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As election workers spend long hours tallying ballots in Arizona and elsewhere in the days after Tuesday’s primary elections, some critics are arguing they should be finished counting by now.

Widely shared Twitter posts this week called the delayed results “corrupt” and “unacceptable,” while Arizona gubernatorial candidate Kari Lake in a press conference on Wednesday said Arizona voters should know the winner “when they go to bed on election night.

She repeated that gripe during a radio interview Friday, the day after the AP declared her victory in the primary, saying “we had days of waiting to get the ballots counted. It’s a mess.”

These complaints ignore the realities of modern-day ballot processing, which requires extensive time and labor, according to election officials and experts. In fact, states have never reported official election results on election night, experts say.

Here’s a closer look at the facts.

CLAIM: In the past, election results have been released on election night.

THE FACTS: That’s misleading. While media outlets routinely project winners and The Associated Press calls races when it determines a clear victor, no state releases complete and final results on election night, nor have they ever done so in modern history, according to experts.

“In the entirety of American history, there were never official results on election night. That is not possible, it’s never happened,” said David Becker, a former U.S. Justice Department attorney and current executive director of the Center for Election Innovation and Research. “There is not a state in the union that doesn’t wait days, if not weeks, until after Election Day to officially certify the final results.”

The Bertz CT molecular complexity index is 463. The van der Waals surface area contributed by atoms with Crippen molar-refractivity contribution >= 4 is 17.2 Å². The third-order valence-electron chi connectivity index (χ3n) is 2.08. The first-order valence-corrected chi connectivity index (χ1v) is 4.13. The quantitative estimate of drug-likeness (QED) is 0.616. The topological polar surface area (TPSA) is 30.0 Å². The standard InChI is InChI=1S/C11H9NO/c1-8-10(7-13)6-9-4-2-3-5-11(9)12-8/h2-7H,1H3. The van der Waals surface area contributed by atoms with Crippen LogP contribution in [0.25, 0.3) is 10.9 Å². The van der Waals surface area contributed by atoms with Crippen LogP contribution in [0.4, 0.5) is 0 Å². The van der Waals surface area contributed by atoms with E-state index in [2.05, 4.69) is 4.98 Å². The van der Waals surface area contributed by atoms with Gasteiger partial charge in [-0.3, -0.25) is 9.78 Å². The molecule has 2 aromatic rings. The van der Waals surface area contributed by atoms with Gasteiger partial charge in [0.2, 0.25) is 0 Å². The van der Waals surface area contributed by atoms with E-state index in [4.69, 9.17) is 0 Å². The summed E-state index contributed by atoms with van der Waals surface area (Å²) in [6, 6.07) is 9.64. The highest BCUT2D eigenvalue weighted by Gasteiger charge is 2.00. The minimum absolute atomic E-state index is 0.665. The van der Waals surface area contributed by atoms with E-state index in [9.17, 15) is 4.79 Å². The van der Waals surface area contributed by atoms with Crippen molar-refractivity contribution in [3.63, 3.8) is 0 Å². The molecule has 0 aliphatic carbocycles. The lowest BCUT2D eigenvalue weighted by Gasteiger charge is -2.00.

He added that when margins are large enough in certain races, media outlets feel confident enough to call races for one candidate or another. For example, Katie Hobbs was the clear winner in Arizona’s Democratic primary for governor by Tuesday night, while the state’s GOP primary for governor was still too close to call until Thursday night.

But those projections aren’t official election results, and counting is still taking place after those calls are issued.

There’s a reasonable argument to be made that states could strive to release unofficial election results by election night, according to Charles Stewart, a political science professor at MIT. Some states, like Florida, have passed laws that make that easier, he said.

However, even states that do manage to report unofficial counts on election night spend the following days processing provisional ballots, reconciling unmatched signatures and correcting any tabulation errors, which leads to a delay in final results, Stewart said.

Those unofficial counts also aren’t sufficient for the closest races, where candidates must wait for final results to identify the winner anyway, Stewart said.